#10

Off the cliff version you mean…:wink:

For the various posts I provided point to that the notion the OP heard is incorrect and point to more fuller truth.


#11

Nobody likes being told they shouldn’t do something, when they really feel like doing it. Even if the reasons are positive, logical, loving, and self-improving, the selfish child in us only hears, “Don’t do that!”

That’s why even good parenting is sometimes (wrongly) characterized as just saying No to everything.

The Church’s teaching on sexuality is to help us be everything we’re meant to be. Do we control our sexuality or let it control us? The selfish child in us says Do What Feels Good (that’s what the world says, too). Instead of treating sex as special, it treats it like just another appetite.

But sex IS special–so special it’s only properly enjoyed with a life-long promise to give oneself to the other…and to any new humans who result from it. Now THAT’S a positive, uplifting thing. It makes sex more of a giving thing, than a taking thing.

G.K. Chesterton said something like, All of us, upon considering our sexuality, realize two things: first, that it is wonderful, second, that it is dangerous.

Of course the world sees no more than this:

*Basically if it involves a sexual thought or act, it is a mortal sin unless you are a married man and woman and open to having a baby.
*(The "Cliff’s Notes, if you will)

Because it sees the Church the way a selfish child sees a parent.


#12

Not true.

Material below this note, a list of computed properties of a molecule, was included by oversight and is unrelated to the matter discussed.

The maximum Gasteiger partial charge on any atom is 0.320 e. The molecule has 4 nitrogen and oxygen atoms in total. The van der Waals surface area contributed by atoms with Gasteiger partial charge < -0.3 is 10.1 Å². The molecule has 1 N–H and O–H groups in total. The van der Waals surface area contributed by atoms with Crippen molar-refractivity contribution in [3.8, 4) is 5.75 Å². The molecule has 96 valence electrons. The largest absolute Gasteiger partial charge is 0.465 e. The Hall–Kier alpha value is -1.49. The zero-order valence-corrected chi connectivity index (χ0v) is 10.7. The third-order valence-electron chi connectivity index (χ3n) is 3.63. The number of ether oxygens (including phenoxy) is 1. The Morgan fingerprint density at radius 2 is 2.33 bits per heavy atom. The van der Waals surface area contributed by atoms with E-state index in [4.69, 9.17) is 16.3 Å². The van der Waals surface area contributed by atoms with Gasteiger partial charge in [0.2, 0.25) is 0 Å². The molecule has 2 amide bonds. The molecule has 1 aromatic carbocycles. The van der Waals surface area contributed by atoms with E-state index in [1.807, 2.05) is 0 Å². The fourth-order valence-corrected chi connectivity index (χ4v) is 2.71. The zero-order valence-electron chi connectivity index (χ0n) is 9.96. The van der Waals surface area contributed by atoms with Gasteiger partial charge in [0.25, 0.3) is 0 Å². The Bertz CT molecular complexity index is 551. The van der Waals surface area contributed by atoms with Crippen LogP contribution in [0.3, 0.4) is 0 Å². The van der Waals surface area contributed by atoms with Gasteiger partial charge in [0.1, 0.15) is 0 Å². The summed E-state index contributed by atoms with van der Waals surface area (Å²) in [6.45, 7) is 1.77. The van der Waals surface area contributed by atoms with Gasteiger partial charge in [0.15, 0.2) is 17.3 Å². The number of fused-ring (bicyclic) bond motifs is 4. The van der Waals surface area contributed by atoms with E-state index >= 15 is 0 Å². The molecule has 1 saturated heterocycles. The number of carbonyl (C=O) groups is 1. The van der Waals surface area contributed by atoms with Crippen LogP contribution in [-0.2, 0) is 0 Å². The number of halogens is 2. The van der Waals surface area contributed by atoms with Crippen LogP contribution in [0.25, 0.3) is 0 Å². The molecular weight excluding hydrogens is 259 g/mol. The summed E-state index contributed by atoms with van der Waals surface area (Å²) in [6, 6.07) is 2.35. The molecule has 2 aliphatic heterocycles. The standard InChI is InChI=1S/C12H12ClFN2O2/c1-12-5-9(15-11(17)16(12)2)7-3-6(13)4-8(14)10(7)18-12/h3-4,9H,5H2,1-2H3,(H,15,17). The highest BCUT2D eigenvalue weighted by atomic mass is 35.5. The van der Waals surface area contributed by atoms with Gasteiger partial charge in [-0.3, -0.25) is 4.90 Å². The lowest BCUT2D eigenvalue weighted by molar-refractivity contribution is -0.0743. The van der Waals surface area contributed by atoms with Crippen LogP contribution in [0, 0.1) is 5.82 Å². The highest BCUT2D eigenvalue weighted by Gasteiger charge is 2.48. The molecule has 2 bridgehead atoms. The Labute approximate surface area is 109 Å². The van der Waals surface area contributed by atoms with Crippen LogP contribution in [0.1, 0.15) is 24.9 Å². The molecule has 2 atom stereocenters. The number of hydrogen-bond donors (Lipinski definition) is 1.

The main issues at play with the OP are church teaching vs church people.

Sexual desire is not “SIN YOU ARE HELLBOUND!!!”

Lust is.

Lust is a disordered form of issue losing self control. Wat happens largely is that people are horrible people. And they need to impose ever growing restrictions on themselves while projecting that toward others.

An example I have used before, is a heroin den…

I understand the concept, the science and effects of heroin and I am not a complete moronic horrible person…

So I can very easily spend much time hanging out in a heroin den with ZERO issue upon me to become a waste of life…

However the addict needs to not go there for if they do they will fall in many ways.

If we followed common sense we would not have hundreds of millions of merchandise stolen every year from stores making your prices lower…

You would not need insane insurances because people would be reasonable…

And you could run in the store on a hot day and leave your car window open.

You could help a down trodden neighbot and they would be helped rather than allocate the resources of such help toward idiocy like heroin and then be homeless 12 minutes after you gave them rent money…

So church teaching holds little restrictiobs in reality compared to what is made of it. And most of what is made of it is by those who can’t themselves function.


#13